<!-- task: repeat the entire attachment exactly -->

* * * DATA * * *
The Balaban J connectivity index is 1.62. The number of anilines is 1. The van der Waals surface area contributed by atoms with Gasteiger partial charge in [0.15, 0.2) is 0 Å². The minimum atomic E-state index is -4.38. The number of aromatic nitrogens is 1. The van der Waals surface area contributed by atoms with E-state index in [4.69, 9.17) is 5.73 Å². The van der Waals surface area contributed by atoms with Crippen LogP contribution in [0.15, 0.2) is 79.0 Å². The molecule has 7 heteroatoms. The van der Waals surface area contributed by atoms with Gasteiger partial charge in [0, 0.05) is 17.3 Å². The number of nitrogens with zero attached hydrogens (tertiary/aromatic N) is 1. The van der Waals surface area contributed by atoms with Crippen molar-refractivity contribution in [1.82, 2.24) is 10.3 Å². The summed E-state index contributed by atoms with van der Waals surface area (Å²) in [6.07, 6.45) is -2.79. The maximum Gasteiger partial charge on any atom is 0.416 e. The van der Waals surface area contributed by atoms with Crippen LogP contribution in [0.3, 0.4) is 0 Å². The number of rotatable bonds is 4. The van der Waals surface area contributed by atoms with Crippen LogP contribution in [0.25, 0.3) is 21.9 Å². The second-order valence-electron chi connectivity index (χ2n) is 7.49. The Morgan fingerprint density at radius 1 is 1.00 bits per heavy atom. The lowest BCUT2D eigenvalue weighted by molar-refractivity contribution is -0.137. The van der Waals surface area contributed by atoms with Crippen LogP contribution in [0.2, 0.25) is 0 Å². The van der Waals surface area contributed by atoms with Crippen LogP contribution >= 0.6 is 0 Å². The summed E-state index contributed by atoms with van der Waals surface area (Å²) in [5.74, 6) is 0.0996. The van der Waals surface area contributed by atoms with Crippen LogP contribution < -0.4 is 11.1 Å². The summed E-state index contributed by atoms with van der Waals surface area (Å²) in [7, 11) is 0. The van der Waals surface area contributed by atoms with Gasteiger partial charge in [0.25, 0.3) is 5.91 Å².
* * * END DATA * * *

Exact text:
The Balaban J connectivity index is 1.62. The number of anilines is 1. The van der Waals surface area contributed by atoms with Gasteiger partial charge in [0.15, 0.2) is 0 Å². The minimum atomic E-state index is -4.38. The number of aromatic nitrogens is 1. The van der Waals surface area contributed by atoms with E-state index in [4.69, 9.17) is 5.73 Å². The van der Waals surface area contributed by atoms with Crippen LogP contribution in [0.15, 0.2) is 79.0 Å². The molecule has 7 heteroatoms. The van der Waals surface area contributed by atoms with Gasteiger partial charge in [0, 0.05) is 17.3 Å². The number of nitrogens with zero attached hydrogens (tertiary/aromatic N) is 1. The van der Waals surface area contributed by atoms with Crippen molar-refractivity contribution in [1.82, 2.24) is 10.3 Å². The summed E-state index contributed by atoms with van der Waals surface area (Å²) in [6.07, 6.45) is -2.79. The maximum Gasteiger partial charge on any atom is 0.416 e. The van der Waals surface area contributed by atoms with Crippen LogP contribution in [0.3, 0.4) is 0 Å². The number of rotatable bonds is 4. The van der Waals surface area contributed by atoms with Crippen LogP contribution in [0.25, 0.3) is 21.9 Å². The second-order valence-electron chi connectivity index (χ2n) is 7.49. The Morgan fingerprint density at radius 1 is 1.00 bits per heavy atom. The lowest BCUT2D eigenvalue weighted by molar-refractivity contribution is -0.137. The van der Waals surface area contributed by atoms with Crippen LogP contribution in [0.2, 0.25) is 0 Å². The van der Waals surface area contributed by atoms with Crippen LogP contribution >= 0.6 is 0 Å². The summed E-state index contributed by atoms with van der Waals surface area (Å²) in [5.74, 6) is 0.0996. The van der Waals surface area contributed by atoms with Crippen LogP contribution < -0.4 is 11.1 Å². The summed E-state index contributed by atoms with van der Waals surface area (Å²) in [7, 11) is 0. The van der Waals surface area contributed by atoms with Gasteiger partial charge in [0.25, 0.3) is 5.91 Å².